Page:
Facebook is self-inflicted identify theft, now made easier with the Equifax hack

For the first time in my life I received a call from scammers posing as Canada Revenue Agency (CRA). The call originated from a newly released area code — an immediate sign of a fake. In case they contacted you too, the number is 289-855-2982. The caller’s voice was a text-to-speech engine — another sign of a fake. The impostors were trying to hide their identity or perhaps were poor at speaking English.

Their story was that I had to call back the number and divulge more personal information or else face a lawsuit regarding tax fraud.  This was the most obvious sign of being a fake. Actual tax fraud doesn’t just skip the audit and result in a lawsuit. Furthermore, the CRA would more likely contact me through their secure messaging system if they actually wanted to reach me about problems with my tax return.

Coincidentally this surge in scam calls happened right after Equifax announced that over 140 million of their accounts have had their accounts compromised. It’s very likely the scammers got a hold of my data to conduct their identity theft scheme.

It’s safe to assume that everything you see in your Equifax report is now out there in public, including all information other financial institutions have recorded about you and have reported to credit agencies.  This includes your social insurance number (SIN), your social security number (SSN) if you live or have lived in the U.S., your current address and phone number, your prior addresses and phone numbers, your date of birth and your written signature.

Dave Cullen of Computing Forever released a very timely video on Technocratic Dystopia, which discusses the dangers of using Facebook in a dystopian future. Users of Facebook are willingly putting their entire life histories in permanent Internet storage, ripe for abuse by hackers, corrupt government agencies and technocracies. Users are voluntarily submitting their full names, birth dates, e-mail and contact information, locations they have lived at and visited, photos of their friends and family, video showing their personal mannerisms and more.

Thankfully, I stopped using Facebook for more than seven years now after realizing how much of a net negative Facebook is to society. Deleting the account or the content inside did nothing (everything is still stored on the server — it is just hidden from public view), however seven years ago I stopped the bleeding. Aside from the anti-social tendencies that social media cultivates, using Facebook ultimately results in a major own-goal if you care at all about privacy and protecting yourself from technocrats and identity thieves.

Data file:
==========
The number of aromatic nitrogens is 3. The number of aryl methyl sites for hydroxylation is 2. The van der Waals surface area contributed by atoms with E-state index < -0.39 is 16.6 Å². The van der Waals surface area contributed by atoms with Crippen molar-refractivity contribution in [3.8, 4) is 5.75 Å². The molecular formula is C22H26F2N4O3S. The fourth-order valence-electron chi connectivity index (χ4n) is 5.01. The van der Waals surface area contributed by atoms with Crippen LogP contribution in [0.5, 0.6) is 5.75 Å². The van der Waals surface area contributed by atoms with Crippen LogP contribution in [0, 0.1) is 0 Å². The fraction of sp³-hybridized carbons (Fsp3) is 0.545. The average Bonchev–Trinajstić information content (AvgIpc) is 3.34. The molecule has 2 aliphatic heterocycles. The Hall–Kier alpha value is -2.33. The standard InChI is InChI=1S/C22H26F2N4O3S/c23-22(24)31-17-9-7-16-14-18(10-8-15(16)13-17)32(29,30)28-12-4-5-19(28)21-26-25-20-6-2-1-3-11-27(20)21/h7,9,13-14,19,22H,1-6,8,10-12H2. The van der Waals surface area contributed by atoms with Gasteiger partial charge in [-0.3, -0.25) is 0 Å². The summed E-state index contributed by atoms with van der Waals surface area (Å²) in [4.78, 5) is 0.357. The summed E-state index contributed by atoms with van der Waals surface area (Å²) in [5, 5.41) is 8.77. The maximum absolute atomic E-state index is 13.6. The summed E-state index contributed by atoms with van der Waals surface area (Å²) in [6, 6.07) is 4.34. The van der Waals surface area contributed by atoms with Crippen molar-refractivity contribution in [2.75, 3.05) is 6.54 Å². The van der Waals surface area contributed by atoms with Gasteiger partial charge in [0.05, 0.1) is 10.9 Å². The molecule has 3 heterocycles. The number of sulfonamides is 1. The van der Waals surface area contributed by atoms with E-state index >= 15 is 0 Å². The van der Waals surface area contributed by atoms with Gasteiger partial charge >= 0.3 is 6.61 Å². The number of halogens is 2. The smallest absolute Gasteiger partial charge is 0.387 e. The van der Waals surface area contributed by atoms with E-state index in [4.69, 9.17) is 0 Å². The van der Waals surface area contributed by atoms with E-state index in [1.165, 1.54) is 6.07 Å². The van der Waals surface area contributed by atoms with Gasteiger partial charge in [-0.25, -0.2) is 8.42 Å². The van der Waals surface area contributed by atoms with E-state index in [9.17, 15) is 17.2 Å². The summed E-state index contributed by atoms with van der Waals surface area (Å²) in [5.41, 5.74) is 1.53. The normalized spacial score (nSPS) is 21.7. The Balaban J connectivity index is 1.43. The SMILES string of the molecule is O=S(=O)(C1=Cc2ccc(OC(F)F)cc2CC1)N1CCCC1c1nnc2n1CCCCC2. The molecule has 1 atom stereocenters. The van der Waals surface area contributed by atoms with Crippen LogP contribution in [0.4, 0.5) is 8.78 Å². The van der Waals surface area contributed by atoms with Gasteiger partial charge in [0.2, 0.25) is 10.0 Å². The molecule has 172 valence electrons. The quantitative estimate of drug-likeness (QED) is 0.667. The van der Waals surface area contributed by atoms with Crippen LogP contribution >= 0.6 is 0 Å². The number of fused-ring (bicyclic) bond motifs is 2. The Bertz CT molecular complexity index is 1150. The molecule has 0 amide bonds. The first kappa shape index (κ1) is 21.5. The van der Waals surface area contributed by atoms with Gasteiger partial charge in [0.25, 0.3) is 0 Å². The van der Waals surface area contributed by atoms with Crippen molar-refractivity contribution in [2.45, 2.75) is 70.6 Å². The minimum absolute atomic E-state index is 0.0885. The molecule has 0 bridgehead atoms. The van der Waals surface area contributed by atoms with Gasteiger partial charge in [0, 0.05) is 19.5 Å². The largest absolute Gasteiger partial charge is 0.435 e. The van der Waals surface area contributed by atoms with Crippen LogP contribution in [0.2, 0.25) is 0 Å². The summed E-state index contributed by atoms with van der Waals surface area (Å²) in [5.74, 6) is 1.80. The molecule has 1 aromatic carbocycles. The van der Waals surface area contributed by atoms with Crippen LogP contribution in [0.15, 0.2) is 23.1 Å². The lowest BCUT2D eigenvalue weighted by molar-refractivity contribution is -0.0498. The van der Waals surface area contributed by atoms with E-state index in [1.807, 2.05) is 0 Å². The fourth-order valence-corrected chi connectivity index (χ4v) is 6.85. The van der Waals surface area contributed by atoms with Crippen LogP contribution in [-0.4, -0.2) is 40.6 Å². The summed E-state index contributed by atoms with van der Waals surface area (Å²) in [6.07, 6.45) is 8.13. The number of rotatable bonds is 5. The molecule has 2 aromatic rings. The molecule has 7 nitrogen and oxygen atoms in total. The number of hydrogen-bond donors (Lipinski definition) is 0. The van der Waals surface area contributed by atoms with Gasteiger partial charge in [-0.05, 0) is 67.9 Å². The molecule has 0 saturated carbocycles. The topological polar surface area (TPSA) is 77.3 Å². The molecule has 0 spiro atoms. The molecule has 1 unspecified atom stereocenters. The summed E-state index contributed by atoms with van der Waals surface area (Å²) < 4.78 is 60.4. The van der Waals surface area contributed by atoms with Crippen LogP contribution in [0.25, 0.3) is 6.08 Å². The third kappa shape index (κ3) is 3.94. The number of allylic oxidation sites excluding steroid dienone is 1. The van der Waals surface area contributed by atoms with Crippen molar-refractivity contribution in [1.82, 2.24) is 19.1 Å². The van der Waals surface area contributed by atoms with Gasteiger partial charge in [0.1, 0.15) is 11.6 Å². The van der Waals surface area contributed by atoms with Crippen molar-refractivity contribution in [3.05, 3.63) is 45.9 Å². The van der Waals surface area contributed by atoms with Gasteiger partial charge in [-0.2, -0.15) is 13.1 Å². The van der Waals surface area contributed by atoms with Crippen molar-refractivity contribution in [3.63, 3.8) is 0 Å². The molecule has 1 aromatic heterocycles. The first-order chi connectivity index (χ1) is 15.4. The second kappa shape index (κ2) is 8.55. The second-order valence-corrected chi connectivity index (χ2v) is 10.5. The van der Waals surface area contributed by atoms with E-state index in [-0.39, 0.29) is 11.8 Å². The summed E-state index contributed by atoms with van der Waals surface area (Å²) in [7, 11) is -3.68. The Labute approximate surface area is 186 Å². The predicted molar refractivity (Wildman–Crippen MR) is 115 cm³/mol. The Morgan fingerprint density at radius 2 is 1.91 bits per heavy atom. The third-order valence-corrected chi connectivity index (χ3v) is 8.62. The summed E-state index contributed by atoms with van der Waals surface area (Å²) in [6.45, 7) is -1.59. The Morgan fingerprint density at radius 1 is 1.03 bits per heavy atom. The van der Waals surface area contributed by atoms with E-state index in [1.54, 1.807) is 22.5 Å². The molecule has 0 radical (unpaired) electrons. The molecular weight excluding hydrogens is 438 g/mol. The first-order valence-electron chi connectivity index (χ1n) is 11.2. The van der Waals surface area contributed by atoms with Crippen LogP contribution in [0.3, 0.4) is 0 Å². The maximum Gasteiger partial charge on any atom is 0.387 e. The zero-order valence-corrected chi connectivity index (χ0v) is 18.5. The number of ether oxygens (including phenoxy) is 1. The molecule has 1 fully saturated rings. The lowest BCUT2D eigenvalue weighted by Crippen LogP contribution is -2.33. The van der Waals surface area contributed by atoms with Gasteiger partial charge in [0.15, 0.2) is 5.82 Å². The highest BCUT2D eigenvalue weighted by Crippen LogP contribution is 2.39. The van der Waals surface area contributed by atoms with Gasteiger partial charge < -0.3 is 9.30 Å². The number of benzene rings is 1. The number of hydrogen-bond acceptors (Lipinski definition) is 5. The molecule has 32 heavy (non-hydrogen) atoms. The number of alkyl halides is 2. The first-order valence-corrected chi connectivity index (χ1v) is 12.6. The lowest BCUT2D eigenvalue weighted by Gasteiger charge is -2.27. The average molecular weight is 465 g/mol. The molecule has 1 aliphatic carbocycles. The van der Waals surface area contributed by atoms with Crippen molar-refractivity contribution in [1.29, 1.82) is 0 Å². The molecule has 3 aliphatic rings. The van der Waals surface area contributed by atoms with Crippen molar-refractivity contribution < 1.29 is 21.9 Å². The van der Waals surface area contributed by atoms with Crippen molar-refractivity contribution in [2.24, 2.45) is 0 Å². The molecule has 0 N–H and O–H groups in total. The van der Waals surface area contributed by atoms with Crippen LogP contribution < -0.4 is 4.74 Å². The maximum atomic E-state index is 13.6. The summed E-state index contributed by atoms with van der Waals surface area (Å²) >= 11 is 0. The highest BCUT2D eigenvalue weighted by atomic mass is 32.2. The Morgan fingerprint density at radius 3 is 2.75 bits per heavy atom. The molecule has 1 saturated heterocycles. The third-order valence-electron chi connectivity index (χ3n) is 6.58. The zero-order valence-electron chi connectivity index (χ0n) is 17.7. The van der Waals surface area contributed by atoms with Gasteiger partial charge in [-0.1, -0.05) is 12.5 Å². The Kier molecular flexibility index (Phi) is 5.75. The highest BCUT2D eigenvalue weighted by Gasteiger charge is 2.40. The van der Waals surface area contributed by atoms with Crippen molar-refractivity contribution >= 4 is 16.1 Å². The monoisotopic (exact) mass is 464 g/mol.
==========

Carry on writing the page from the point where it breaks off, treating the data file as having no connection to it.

Tens of millions of users have no recourse with all the information they have voluntarily put on social networks coupled with the Equifax hack. Their entire persona is online, out in public, ready to be imitated, analyzed and abused, and there’s no way of turning back. Security questions like “what is your mother’s maiden name?” or “what is the model of your first car?” are now questions with obvious answers to those that can link your social media accounts with your financial accounts.

These fake CRA and IRS phone calls are just the tip of the iceberg from amateur thieves. Armed with all your information, it just takes a good actor with the right props and makeup to live your life with your money.

There’s not much you can do about financial institutions and credit agencies leaking your data. Assume all information you give them will be hacked. But if you still voluntarily use Facebook and social media, that is a completely self-inflicted wound. Prepare for more chaos.

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Dave Cullen’s prediction of an Orwellian, “Minority Report” type future is not far-fetched.  I will likely address the growing technocracy in a future post.

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2 thoughts on “Facebook is self-inflicted identify theft, now made easier with the Equifax hack”
  1. Fascintating read thank you – more should be distributed online about these identity theft risks especially from social media. We certainly don’t see enough of this in the UK.

    1. Thanks, Stephen.

      I agree that it’s important to start discussions about these lesser known dangers of using social media.

      Back in the ICQ/MySpace era, users were rightfully more careful with their information on the Internet. Nowadays, they are too comfortable in confiding a lot of personal information to big social media companies. This has increased the financial and power incentives for controlling data, leading to higher demand of more advanced hacking techniques.

      I noticed in the UK and other parts of Europe there has been a crackdown on Twitter and Facebook accounts for alleged “hate speech” (this is also happening to an extent here in Canada). It’s chilling enough that people’s thoughts are being policed, but what’s less obvious and equally disturbing is how willing Twitter and Facebook are ratting their users out. Clearly they don’t care at all about users’ privacy. No hacking is needed in this case — just a flimsy accusation.

      Logically, this should lead to more users wanting to be less generous with their information on the Internet and with these social media companies. I don’t think we are anywhere near that stage of awareness.

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